7) If you have a player that is downed on the sidelines, because he was pushed there when downed, do not stand him back up and leave him in place. Often, it is better for you to leave that player down instead of standing and remaining on the sideline to be pushed out of bounds.

8. Downed players you really do want up should be stood before you do any other movements, under most every circumstance. The reason being is that since a single failed roll results in a turnover, you can cause a lot of trouble for yourself by leaving downed players down when they could have stood for free. If your player is downed next to a critter that can roll a 3 dice block on him, leave him down unless you have high agility and can dodge out of his tackle zone after standing. Otherwise, it is like putting a "hit me" sign on your face.

9) There is more than one way to win a match and I have accomplished each in table top. Learn the rules for ending a game and use those to your advantage.

10) I rarely foul, but when I do, I foul as often as I think I can get away with. It is rarely worthwhile to foul when you have a small lead over your opponent, except if they are a fast scoring team like any of the Elves or Skaven, most especially the Elves because of their high agility. It is almost all too worth it to foul if you are being beaten by three or more points, regardless of the number of turns left in a game.

11) Moving a player into the end zone, wanting to toss him a long bomb is almost always a bad call. Usually, you want to get the ball and throw it to him, letting him run into the endzone on his movement. In either case, if you fail the pass, the result is the same, a turnover, but if you move the receiver first, you can make the throw impossible or extremely difficult, unnecessarily. It happens all the time, where the excitement of a possible score is immediately followed by intense regret of having moved out of range.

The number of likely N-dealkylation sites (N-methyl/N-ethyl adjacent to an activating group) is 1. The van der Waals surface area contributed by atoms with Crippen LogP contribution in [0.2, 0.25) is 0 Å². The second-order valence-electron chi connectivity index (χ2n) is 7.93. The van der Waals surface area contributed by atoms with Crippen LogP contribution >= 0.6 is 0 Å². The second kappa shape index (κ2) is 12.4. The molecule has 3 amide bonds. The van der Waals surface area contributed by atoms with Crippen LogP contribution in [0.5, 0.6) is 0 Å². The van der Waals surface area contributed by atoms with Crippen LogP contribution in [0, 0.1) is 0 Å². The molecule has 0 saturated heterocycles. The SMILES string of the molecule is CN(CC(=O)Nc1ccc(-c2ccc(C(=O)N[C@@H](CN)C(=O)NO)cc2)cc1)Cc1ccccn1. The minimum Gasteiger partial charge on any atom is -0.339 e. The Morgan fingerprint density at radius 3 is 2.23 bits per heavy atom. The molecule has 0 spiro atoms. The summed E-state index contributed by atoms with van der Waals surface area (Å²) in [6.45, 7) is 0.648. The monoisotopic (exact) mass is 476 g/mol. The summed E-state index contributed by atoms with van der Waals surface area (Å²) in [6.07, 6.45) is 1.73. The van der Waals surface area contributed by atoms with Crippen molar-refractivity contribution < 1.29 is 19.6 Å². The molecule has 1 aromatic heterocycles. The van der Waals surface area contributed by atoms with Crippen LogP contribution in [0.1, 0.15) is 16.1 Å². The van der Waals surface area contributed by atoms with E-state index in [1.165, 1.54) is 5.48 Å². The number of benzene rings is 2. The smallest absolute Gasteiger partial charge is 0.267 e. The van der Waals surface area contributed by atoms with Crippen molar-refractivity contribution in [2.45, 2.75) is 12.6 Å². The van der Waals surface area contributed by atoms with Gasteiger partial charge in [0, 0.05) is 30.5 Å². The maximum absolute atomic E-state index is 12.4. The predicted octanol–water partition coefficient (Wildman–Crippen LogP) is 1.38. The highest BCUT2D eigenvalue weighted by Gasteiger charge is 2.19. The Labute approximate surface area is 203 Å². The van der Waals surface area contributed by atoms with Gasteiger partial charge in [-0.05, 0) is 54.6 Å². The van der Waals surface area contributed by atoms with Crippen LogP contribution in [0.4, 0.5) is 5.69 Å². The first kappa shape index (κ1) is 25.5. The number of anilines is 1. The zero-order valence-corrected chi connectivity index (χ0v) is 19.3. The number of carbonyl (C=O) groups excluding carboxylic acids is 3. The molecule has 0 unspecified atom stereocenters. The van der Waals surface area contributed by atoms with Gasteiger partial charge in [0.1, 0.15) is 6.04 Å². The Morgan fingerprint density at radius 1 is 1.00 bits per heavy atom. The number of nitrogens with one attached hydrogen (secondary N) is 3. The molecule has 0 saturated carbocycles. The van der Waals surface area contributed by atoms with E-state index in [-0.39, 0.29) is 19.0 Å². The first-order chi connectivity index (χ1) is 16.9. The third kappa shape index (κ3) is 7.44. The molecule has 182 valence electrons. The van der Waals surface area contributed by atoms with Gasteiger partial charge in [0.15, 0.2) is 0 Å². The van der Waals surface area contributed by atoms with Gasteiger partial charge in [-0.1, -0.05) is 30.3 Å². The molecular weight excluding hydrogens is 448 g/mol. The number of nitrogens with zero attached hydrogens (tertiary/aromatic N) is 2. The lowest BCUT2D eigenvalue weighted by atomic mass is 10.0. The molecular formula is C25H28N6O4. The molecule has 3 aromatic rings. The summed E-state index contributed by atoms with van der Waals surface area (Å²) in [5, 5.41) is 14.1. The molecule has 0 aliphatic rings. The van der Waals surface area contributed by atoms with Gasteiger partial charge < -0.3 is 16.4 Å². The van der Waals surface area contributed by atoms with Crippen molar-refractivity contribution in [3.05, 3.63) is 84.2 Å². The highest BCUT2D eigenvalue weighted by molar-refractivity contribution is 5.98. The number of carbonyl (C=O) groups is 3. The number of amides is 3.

12) When a player has the ball and you want to go for it, doing so with several enemy players one or two spaces away is a BAD IDEA. Now, I am known for going for it, and usually slipping and falling, all the time, but I reserve those attempts for when they will be a greater benefit for having made the attempt than the negative for having failed to do so. I have seen players go for it just to move a little further, with no other object in mind than to get another space of movement. No tackle zone consideration, no potential interception attempt, just to get more movement out of a player. Nope!

13)  Plan to fail. This game does not totally fall to RNG, but it feels like it. Your choices as a player have almost everything to do with winning or losing, and RNG is present enough to keep you honest. So, when planning to fail, you need to consider where each of your players needs to be before doing something "important" during your turn. I frequently see players attempt to pick up the ball as the very first thing they do after receiving the kick-off. In nearly 100% of the times, this is a bad call. A team with agility 3 or even 2 will suffer if this is how you choose to play them, else you will burn re-rolls needlessly. Agility 4 teams can get away with this, sometimes, but my recommendation is to do everything else less risky first, then attempt to pick up the ball. And yes, I have had situations where I needed anything but a 1 to pick up the ball, I failed and then failed the re-roll. It can be very frustrating and is made worse when you have done nothing else that turn.

14) When purchasing your team, consider Fan Factor. This is the time where you can make this adjustment most easily, after your first match, you will rely on RNG for increases or decreases. Do not go overboard, but in some cases, it may be better to get several more factors than another re-roll.